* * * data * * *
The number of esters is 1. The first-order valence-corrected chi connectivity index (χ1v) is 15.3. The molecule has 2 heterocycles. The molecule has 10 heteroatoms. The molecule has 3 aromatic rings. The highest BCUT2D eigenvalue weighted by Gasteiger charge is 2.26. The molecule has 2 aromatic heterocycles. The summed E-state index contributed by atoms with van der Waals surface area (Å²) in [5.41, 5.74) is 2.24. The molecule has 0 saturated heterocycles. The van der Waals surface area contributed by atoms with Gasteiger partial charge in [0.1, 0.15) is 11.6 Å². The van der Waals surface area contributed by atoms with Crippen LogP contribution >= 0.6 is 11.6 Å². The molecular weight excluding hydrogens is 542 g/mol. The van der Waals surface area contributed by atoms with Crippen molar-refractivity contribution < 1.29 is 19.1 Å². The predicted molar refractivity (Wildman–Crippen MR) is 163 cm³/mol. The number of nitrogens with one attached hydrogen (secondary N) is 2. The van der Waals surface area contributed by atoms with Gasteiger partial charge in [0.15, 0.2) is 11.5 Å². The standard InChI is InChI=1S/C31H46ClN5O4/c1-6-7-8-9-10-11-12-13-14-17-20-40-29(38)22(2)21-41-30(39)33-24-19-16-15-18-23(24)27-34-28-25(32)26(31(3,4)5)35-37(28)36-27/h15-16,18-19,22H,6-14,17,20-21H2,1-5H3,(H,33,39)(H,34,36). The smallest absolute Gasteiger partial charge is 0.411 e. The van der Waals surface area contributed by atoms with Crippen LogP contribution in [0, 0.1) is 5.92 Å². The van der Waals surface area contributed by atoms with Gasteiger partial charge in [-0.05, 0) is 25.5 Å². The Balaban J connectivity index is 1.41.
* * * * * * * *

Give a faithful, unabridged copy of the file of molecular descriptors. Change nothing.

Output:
The number of esters is 1. The first-order valence-corrected chi connectivity index (χ1v) is 15.3. The molecule has 2 heterocycles. The molecule has 10 heteroatoms. The molecule has 3 aromatic rings. The highest BCUT2D eigenvalue weighted by Gasteiger charge is 2.26. The molecule has 2 aromatic heterocycles. The summed E-state index contributed by atoms with van der Waals surface area (Å²) in [5.41, 5.74) is 2.24. The molecule has 0 saturated heterocycles. The van der Waals surface area contributed by atoms with Gasteiger partial charge in [0.1, 0.15) is 11.6 Å². The van der Waals surface area contributed by atoms with Crippen LogP contribution >= 0.6 is 11.6 Å². The molecular weight excluding hydrogens is 542 g/mol. The van der Waals surface area contributed by atoms with Crippen molar-refractivity contribution < 1.29 is 19.1 Å². The predicted molar refractivity (Wildman–Crippen MR) is 163 cm³/mol. The number of nitrogens with one attached hydrogen (secondary N) is 2. The van der Waals surface area contributed by atoms with Gasteiger partial charge in [0.15, 0.2) is 11.5 Å². The standard InChI is InChI=1S/C31H46ClN5O4/c1-6-7-8-9-10-11-12-13-14-17-20-40-29(38)22(2)21-41-30(39)33-24-19-16-15-18-23(24)27-34-28-25(32)26(31(3,4)5)35-37(28)36-27/h15-16,18-19,22H,6-14,17,20-21H2,1-5H3,(H,33,39)(H,34,36). The smallest absolute Gasteiger partial charge is 0.411 e. The van der Waals surface area contributed by atoms with Crippen LogP contribution in [0, 0.1) is 5.92 Å². The van der Waals surface area contributed by atoms with Gasteiger partial charge in [-0.05, 0) is 25.5 Å². The Balaban J connectivity index is 1.41.